Waiting is the gift? The shimmering canvas before me was beautiful but maddening. How can waiting be the gift? In her suffering, my friend had discovered wisdom that I have not. She has discovered that as she waited for gifts — healing, relief, rescue, or something, at least, definitive — that the Spirit of God is there in the waiting, strong in weakness, drawing her heart into courage and trust. Jan is very wise, and no doubt that’s because she’s had to learn to wait around a lot.  She’s come to God impatient, angry, needy, and ready to “get there already,” and God has met her in those places unflinchingly. Each time I look at her painting on my wall, her words make me wonder: What if the gift is in the waiting? 
My three year old has come to regard her father as a sort of grown-up sized, cuddly jungle gym. She is constantly jumping on his back, climbing up on his shoulders, asking for “baby slams” (like body slams, for babies), and hanging from his arms. Her favorite game though is when he tosses her up in the air. Each time he does it, I hold my breath and usually tell him to watch the ceiling fan or not toss her so high. But with each toss she squeals and giggles, her blond hair flopping around like a pom-pom. Between the time when he launches her up and when she drops into his arms again, there’s a moment when she’s totally in air, completely suspended, eyes flashing and face flushed with exhilaration and life. Her joy in this moment isn’t because she’s naïve about falling. She’s normally a little timid and she gets uncomfortable with heights. But she trusts her dad to catch her because he always has. And if he’s not scared, then she’s not scared. 
My life feels a little like that now — tossed in the air, waiting to land. I want to find the gift in this season of unsettled waiting, but the gift can only be enjoyed if there is, in fact, a Father who loves me, who’s in control of this time of waiting, tension, and expectation. I can’t relax into waiting by force of will, but I can try to mimic my daughter’s trust that her dad won’t let her fall and keep my eyes open for unexpected gifts.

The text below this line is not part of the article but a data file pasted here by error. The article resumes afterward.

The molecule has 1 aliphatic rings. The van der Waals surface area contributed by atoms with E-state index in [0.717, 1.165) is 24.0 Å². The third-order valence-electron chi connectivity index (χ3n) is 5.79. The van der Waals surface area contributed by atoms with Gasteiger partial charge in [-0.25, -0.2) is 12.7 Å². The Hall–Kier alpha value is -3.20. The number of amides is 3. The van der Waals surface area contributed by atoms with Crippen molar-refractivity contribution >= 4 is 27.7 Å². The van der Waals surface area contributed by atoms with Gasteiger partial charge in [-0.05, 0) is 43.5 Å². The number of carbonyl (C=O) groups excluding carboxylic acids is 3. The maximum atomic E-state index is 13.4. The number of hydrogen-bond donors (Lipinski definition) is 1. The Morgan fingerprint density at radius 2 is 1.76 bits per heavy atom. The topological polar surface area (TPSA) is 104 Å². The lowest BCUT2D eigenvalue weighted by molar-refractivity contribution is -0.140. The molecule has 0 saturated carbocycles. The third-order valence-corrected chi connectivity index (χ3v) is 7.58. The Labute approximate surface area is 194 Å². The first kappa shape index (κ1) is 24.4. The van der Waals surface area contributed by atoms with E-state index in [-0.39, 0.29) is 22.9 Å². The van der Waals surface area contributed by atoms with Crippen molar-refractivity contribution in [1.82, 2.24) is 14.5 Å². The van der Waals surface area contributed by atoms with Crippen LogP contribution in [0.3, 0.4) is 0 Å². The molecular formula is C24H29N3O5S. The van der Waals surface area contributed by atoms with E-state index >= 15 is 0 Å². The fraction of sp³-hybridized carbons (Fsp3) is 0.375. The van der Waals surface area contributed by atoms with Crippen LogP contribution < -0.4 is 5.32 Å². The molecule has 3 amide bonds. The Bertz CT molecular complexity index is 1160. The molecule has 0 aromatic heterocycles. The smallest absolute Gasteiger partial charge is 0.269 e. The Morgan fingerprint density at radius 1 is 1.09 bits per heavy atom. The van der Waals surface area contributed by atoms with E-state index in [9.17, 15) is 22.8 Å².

Thanks to Jan Garven for allowing us to publish this image of her work. To see more artwork by Jan Garven, visit her website.

About the Author

Tish Harrison Warren is a priest in the Anglican Church in North America. She is the author of Liturgy of the Ordinary: Sacred Practices in Everyday Life (Christianity Today's 2018 Book of the Year) and Prayer in the Night: For Those Who Work, or Watch, or Weep (Christianity Today's 2022 Book of the Year). Tish has written a weekly newsletter for The New York Times, and she is a columnist for Christianity Today. Her articles and essays have appeared in Religion News Service, Christianity Today, Comment Magazine, The Point Magazine, The New York Times, and elsewhere. For over a decade, Tish has worked in ministry settings as a campus minister with InterVarsity Graduate and Faculty Ministries, as an associate rector, and with addicts and those in poverty through various churches and non-profit organizations. She is a founding member of The Pelican Project and a Senior Fellow with the Trinity Forum. She lives with her husband and three children in Austin, Texas.